Repurposed malaria drug effective with certain brain tumours

Repurposed malaria drug effective with certain brain tumours

 

Brain cancer and melanoma anti-BRAF benefits

Scientists at the University of Colorado’s Anshutz Medical Campus have shown that an anti-malaria drug, chloroquinone, can have a significant effect in increasing survival times in people with certain types of GBM brain cancer.

Many cancers, and particularly many brain tumours, depend on autophagy to survive, and use it to defeat drugs. Autophagy is a natural process of cells where they collect anything that might be harmful to the cell and process it to protect the cell. So too with cancer cells attacked by drugs.

Dr. Jean Mulcahy-Levy at UC Cancer Center was looking at brain tumours as a whole and his initial work was disappointing until he concluded that different sub-sets of brain cancer had different responses to drugs. In particular, cancers with a BRAF mutation were particular strong on autophagy. One version BRAFV600E, even stronger especially in brain cancers.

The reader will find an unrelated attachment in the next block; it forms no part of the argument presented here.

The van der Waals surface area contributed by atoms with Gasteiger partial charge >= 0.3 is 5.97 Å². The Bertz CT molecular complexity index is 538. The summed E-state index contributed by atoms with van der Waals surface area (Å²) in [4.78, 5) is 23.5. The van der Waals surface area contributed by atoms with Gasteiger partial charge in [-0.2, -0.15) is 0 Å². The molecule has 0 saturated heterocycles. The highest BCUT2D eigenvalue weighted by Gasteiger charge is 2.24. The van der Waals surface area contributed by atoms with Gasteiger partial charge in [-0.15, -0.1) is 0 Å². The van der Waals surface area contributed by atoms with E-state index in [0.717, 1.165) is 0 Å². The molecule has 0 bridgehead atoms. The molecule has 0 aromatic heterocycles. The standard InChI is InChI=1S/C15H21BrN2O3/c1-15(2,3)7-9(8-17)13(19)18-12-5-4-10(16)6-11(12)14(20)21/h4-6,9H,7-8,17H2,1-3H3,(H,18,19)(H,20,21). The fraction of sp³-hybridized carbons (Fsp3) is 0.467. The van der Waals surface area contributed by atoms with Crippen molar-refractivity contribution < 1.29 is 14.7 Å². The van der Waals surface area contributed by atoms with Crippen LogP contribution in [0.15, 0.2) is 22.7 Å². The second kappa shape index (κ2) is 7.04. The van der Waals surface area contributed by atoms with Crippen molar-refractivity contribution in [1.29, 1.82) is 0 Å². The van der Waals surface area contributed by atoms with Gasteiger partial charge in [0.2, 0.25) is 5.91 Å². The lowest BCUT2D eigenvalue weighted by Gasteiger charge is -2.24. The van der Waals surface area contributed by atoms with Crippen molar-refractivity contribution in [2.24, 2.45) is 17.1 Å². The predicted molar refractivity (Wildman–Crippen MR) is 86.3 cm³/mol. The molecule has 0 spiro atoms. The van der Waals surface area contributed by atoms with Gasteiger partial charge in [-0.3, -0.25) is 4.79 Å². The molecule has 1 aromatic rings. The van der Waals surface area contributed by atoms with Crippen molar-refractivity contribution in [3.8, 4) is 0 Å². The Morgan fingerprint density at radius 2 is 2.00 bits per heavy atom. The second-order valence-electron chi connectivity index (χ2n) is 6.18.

BRAF is a gene which codes a particular protein that causes cancers to grow. Drugs such as Vemurafenib (Zelboraf) and Dabrafenib (Tafinlar) are kinase inhibitors developed originally for melanoma, where they reduce tumour size for a while.

At Anshutz, the drug Vermurafenib was being tested on paediatric brain tumours with the BRAF protein. After a while, as usual, it lost its potency because of autophagy.  The cancer cells defended themselves.

But the anti-malarial drug, chloroquinone, is known to block autophagy and so the researchers added that into the mix and immediately the BRAF inhibiting drug started working again. By the end of 2016 a number of patients had been treated with the repurposed drug and all responded.

Go to: Integrative brain cancer treatments increase survival times

 

Reference

1. Mulcahy Levy JM, Zahedi S, Griesinger AM, et al. Autophagy inhibition overcomes multiple mechanisms of resistance to BRAF inhibition in brain tumors. Elife. 2017 Jan 17;6. doi: 10.7554/eLife.19671


 

2018 Research
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